Date of Award
Doctor of Philosophy (PhD)
Dimethyl sulfide (OMS) is the major volatile sulfide (VS) species of biogenic origin released to the atmosphere. Large amounts of OMS can originate from the decomposition of the metabolic precursor Dimethylsulfoniopropionate (DMSP) in marine algae. Quantitatively, the emissions of OMS and other VS to the atmosphere are in the same order of magnitude as atmospheric sulfur from man-made pollution. Therefore the study of OMS and other VS has a significant relevance to atmospheric chemistry.
Early studies on OMS focused on the marine environment and coastal waters. The presence of other biogenic species such as H₂S, COS, CS₂, CH₃SH (MeSH), CH₃SSCH₃ (DMDS) was also detected in various types of environments including salt ponds, meromictic lakes, soils, freshwaters.
The present work is a laboratory-oriented study on the processes of formation of VS from freshwater algae. The approach undertaken is threefold: 1) Establish the presence and/or production of OMS and possibly other VS from algae cultures and surrounding lake waters. 2) Identify some key parameters influencing the formation of VS from freshwater algae. 3) Estimate the atmospheric contribution of VS from some freshwater algae and lakes.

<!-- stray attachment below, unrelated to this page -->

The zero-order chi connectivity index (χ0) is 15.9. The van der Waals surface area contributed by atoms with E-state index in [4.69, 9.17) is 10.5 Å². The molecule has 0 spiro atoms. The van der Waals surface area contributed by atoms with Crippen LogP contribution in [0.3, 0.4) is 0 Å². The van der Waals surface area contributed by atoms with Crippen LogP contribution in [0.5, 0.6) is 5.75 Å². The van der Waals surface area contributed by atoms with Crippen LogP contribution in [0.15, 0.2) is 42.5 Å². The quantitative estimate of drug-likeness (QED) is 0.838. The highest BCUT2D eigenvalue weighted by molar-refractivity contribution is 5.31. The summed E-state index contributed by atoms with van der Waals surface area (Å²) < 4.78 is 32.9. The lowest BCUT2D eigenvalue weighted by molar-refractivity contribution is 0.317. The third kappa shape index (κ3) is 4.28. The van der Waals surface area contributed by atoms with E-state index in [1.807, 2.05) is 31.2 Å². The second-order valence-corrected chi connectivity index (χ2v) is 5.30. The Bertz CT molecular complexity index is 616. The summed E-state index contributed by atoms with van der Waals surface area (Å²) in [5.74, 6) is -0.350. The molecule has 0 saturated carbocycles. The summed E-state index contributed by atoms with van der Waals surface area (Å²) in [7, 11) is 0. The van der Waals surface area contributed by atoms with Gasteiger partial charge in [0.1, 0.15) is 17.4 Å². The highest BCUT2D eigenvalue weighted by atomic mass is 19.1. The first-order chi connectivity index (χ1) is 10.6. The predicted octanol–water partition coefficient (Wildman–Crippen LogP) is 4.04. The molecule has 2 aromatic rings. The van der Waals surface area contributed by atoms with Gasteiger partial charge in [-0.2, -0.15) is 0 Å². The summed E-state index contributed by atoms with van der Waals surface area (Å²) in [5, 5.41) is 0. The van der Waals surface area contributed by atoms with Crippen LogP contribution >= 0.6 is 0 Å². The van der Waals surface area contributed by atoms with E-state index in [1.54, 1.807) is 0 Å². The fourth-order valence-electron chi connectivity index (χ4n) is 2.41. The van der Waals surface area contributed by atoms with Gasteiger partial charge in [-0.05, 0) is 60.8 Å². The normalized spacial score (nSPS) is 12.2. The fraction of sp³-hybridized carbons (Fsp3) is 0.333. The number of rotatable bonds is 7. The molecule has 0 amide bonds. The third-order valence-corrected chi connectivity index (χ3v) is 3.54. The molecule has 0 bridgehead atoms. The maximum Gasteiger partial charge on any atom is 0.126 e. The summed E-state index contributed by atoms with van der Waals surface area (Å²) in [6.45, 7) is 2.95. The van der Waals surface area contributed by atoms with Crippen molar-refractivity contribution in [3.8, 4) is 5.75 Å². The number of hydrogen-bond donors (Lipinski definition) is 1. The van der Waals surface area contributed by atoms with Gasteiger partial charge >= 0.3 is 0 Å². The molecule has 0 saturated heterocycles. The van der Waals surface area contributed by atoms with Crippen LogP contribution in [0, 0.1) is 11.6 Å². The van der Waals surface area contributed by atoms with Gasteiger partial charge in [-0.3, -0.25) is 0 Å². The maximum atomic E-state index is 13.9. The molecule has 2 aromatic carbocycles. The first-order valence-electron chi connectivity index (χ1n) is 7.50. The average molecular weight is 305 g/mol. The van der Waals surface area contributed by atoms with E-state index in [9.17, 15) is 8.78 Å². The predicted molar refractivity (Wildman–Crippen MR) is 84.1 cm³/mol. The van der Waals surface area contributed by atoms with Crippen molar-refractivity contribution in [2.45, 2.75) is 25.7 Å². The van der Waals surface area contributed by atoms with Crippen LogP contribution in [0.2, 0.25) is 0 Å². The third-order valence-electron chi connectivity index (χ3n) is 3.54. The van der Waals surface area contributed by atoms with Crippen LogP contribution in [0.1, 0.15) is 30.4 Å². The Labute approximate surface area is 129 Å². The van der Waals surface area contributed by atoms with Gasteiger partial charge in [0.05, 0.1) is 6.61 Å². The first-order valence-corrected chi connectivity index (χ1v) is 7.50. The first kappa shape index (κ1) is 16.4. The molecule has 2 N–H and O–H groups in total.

This study showed that all species of algae and all natural waters contain OMS in amounts comparable to marine waters. However, in contrast to marine waters, OMS generally constitutes only 5 to 25% of all the sulfides, whereas MeSH usually predominates (40-80 %). H₂S+COS, CS₂ and DMDS are commonly present, whereas other species are rarely detected.
Changes in sulfate concentration had 115 significant effect on VS production by algae, but there was a threshold level of about 2 mg/L SO₄ for VS production. Cysteine also caused no significant change in VS production, but a small influence was observed with the addition of methyl donors. Methionine holds a key part in formation of methylated sulfides: additions provoked an increase of MeSH and DMDS production by up to 2 or 3 orders of magnitude.
Calculations suggest that VS from freshwater algae contribute about 115 tons S/year in Lake Ontario. This estimate is quite variable, but it is small compared to other sulfur inputs, including pollution.
Caron, François, "Production of volatile sulfides from freshwater algae and implications for the environment" (1990). Open Access Dissertations and Theses. Paper 3563.